But there was something else that struck me.  Each and every city visited in the following order: Berlin, Potsdam, Dresden, Prague, Regensburg, Munich, Innsbruck, Vaduz, Lucerne, Basel and Paris,  without fail had both higher order transit and public bicycle share.  Berlin, being the first city we visited, has an underground metro, electric trams and Light Rail Transit (LRT) running through its city centre.  The same held true in Prague where the system of public transit was so extensive that maps of it were difficult to understand!  The same tracks and overhead wires were also present in Munich and Lucerne.  And, we arrived in Paris to the following news:  because a pollution alert had been issued on the Friday, all public transit was declared free for the entire weekend.  Imagine that happening in a North American city, where pollution alerts are also a common thing.  If public transit had been declared free in my own city of Hamilton, I doubt it would make the slightest difference to our car-addicted culture.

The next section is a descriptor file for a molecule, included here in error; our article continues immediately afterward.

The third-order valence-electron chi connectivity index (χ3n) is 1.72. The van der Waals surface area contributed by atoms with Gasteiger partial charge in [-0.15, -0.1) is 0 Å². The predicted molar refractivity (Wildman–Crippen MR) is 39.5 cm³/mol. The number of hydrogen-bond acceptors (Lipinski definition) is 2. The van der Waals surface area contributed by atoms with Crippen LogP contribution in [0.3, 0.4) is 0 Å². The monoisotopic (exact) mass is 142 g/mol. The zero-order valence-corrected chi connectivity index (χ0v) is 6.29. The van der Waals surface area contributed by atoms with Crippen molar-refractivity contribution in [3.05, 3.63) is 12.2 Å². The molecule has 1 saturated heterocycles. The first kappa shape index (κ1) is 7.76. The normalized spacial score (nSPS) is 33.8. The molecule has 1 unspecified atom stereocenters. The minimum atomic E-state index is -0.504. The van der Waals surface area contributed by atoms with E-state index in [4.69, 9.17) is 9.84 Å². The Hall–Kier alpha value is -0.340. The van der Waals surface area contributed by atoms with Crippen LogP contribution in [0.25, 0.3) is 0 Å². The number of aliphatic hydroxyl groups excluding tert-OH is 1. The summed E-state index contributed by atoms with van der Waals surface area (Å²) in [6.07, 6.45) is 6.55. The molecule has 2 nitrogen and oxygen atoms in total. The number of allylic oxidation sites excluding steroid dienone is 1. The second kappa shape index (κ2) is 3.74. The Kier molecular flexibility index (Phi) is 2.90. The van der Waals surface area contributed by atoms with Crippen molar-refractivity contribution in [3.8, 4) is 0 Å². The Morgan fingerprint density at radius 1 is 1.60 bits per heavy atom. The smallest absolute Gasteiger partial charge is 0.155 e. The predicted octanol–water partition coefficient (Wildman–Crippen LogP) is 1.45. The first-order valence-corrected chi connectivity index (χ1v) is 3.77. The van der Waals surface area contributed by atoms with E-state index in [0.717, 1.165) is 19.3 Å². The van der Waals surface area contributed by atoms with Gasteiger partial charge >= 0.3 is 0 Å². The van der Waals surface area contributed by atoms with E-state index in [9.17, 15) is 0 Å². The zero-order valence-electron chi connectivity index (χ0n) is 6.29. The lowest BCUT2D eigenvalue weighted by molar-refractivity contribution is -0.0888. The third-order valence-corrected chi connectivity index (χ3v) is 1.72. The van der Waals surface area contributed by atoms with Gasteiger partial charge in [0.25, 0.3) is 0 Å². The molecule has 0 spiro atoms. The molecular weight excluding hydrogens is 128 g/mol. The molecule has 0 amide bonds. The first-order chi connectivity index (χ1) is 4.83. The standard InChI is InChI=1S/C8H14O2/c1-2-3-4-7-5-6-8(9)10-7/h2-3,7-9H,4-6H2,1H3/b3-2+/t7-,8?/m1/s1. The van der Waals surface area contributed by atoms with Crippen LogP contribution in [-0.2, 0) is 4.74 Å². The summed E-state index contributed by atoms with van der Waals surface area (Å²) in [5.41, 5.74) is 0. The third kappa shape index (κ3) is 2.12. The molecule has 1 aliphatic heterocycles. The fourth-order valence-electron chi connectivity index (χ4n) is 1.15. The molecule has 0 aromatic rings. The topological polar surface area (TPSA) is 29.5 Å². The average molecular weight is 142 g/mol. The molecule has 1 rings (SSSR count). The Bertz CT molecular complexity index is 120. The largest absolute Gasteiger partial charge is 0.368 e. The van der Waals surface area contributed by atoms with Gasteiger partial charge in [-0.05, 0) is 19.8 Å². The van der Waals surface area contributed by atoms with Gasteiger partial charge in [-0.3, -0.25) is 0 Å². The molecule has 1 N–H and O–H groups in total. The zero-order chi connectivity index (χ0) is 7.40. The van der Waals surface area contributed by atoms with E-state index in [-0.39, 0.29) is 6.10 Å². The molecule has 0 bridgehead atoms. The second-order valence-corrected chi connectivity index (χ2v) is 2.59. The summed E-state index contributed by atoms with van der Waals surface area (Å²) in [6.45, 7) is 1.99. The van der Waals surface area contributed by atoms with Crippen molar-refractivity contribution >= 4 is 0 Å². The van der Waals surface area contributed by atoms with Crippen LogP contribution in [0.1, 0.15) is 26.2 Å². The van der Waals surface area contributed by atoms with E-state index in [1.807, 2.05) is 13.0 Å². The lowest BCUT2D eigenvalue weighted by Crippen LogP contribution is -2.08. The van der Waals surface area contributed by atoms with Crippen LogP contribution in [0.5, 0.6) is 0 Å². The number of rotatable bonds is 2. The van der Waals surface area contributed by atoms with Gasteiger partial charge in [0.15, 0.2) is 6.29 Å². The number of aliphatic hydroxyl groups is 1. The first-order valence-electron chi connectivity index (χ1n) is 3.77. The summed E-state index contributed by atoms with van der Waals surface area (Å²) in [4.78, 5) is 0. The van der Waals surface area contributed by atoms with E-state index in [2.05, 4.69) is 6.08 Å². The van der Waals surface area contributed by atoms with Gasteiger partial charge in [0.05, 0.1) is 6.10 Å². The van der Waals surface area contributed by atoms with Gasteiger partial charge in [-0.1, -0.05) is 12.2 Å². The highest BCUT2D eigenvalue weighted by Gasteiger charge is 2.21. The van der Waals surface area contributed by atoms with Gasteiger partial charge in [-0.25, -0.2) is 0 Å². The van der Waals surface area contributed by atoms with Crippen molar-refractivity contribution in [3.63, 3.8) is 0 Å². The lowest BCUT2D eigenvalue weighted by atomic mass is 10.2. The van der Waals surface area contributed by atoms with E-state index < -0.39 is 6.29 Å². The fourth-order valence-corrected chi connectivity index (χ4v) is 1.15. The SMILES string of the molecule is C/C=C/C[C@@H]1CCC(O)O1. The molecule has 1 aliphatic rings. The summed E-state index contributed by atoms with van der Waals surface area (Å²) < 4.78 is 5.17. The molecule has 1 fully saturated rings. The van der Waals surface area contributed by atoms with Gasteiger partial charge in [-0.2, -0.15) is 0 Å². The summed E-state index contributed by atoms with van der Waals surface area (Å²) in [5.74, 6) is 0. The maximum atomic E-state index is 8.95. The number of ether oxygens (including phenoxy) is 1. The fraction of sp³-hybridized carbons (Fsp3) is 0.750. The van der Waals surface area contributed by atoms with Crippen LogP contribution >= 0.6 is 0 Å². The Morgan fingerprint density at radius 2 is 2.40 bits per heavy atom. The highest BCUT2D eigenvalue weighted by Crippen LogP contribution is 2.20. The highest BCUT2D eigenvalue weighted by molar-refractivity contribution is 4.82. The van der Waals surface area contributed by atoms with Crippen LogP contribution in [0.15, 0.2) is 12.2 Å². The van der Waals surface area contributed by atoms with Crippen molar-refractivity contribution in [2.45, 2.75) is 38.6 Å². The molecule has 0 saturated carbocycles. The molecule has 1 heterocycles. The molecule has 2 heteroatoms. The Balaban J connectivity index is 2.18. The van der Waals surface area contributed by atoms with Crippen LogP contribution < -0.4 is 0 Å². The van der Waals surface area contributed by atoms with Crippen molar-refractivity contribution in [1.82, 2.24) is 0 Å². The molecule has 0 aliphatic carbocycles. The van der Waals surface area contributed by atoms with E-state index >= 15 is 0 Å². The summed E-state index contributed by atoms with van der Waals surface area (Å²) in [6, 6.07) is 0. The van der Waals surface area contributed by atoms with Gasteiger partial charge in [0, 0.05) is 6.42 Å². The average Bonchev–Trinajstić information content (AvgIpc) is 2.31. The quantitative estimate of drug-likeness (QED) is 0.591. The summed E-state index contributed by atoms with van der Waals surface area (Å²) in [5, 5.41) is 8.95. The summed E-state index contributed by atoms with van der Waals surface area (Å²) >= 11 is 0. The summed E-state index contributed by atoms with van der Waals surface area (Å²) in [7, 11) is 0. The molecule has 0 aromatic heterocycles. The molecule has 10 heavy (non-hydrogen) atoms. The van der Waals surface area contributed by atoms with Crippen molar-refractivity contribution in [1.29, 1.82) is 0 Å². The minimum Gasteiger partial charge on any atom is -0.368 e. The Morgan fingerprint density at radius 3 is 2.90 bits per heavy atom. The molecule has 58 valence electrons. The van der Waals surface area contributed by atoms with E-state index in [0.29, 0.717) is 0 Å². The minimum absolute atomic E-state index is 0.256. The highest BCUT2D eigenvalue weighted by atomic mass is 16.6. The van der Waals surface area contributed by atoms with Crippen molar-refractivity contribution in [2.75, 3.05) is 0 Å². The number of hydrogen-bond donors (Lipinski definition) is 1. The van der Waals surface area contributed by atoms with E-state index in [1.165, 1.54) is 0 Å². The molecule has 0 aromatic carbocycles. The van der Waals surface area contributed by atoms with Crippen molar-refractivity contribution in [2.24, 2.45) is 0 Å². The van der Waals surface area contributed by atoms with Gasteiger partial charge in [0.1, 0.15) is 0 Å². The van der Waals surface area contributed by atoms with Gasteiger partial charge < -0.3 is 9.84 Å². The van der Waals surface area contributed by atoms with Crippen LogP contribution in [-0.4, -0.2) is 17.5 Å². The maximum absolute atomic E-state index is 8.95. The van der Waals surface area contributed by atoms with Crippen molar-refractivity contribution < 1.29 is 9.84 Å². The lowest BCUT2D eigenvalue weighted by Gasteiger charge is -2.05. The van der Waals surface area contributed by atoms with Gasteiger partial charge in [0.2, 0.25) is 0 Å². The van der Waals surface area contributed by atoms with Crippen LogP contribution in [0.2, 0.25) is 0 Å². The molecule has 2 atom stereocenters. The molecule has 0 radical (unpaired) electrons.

And the phenomenon of public transit was not exclusive to the larger cities visited, it was everywhere to be found in the smaller centres of Dresden, Regensburg and Innsbruck.  LRT sharing the roads with cars, which seemed to move no more slowly than they do in Hamilton in spite of a conspicuous lack of one-way streets, right alongside racks full of publicly shared bicycles.

It made me feel that Europe is getting it right, far more so than we are in North America, where transit if too often perceived as something only the lower classes take, or something only begrudgingly used in large metropolises where car travel is something economically prohibitive or simply impossible as a function of congestion.